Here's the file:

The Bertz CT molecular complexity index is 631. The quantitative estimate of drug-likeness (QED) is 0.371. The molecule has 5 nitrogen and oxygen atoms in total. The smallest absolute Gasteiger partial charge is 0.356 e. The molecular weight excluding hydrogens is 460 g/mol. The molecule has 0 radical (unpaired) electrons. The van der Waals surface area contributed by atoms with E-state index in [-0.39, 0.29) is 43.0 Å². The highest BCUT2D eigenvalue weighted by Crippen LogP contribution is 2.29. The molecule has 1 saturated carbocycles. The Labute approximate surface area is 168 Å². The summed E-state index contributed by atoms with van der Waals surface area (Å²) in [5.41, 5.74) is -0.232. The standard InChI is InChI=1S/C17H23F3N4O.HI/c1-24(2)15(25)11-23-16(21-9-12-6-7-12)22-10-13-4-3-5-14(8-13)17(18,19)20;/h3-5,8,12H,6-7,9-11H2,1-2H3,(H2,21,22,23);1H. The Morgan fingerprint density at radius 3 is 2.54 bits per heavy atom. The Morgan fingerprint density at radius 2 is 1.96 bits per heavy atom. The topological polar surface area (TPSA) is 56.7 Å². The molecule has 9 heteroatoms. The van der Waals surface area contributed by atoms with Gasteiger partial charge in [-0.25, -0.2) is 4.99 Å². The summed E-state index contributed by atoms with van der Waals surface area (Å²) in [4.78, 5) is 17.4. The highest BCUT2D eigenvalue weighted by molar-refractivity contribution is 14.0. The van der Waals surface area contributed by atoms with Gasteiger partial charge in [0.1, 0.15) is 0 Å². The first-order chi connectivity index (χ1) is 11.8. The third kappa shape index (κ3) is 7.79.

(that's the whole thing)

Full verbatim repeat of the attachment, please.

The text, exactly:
The Bertz CT molecular complexity index is 631. The quantitative estimate of drug-likeness (QED) is 0.371. The molecule has 5 nitrogen and oxygen atoms in total. The smallest absolute Gasteiger partial charge is 0.356 e. The molecular weight excluding hydrogens is 460 g/mol. The molecule has 0 radical (unpaired) electrons. The van der Waals surface area contributed by atoms with E-state index in [-0.39, 0.29) is 43.0 Å². The highest BCUT2D eigenvalue weighted by Crippen LogP contribution is 2.29. The molecule has 1 saturated carbocycles. The Labute approximate surface area is 168 Å². The summed E-state index contributed by atoms with van der Waals surface area (Å²) in [5.41, 5.74) is -0.232. The standard InChI is InChI=1S/C17H23F3N4O.HI/c1-24(2)15(25)11-23-16(21-9-12-6-7-12)22-10-13-4-3-5-14(8-13)17(18,19)20;/h3-5,8,12H,6-7,9-11H2,1-2H3,(H2,21,22,23);1H. The Morgan fingerprint density at radius 3 is 2.54 bits per heavy atom. The Morgan fingerprint density at radius 2 is 1.96 bits per heavy atom. The topological polar surface area (TPSA) is 56.7 Å². The molecule has 9 heteroatoms. The van der Waals surface area contributed by atoms with Gasteiger partial charge in [-0.25, -0.2) is 4.99 Å². The summed E-state index contributed by atoms with van der Waals surface area (Å²) in [4.78, 5) is 17.4. The highest BCUT2D eigenvalue weighted by molar-refractivity contribution is 14.0. The van der Waals surface area contributed by atoms with Gasteiger partial charge in [0.1, 0.15) is 0 Å². The first-order chi connectivity index (χ1) is 11.8. The third kappa shape index (κ3) is 7.79.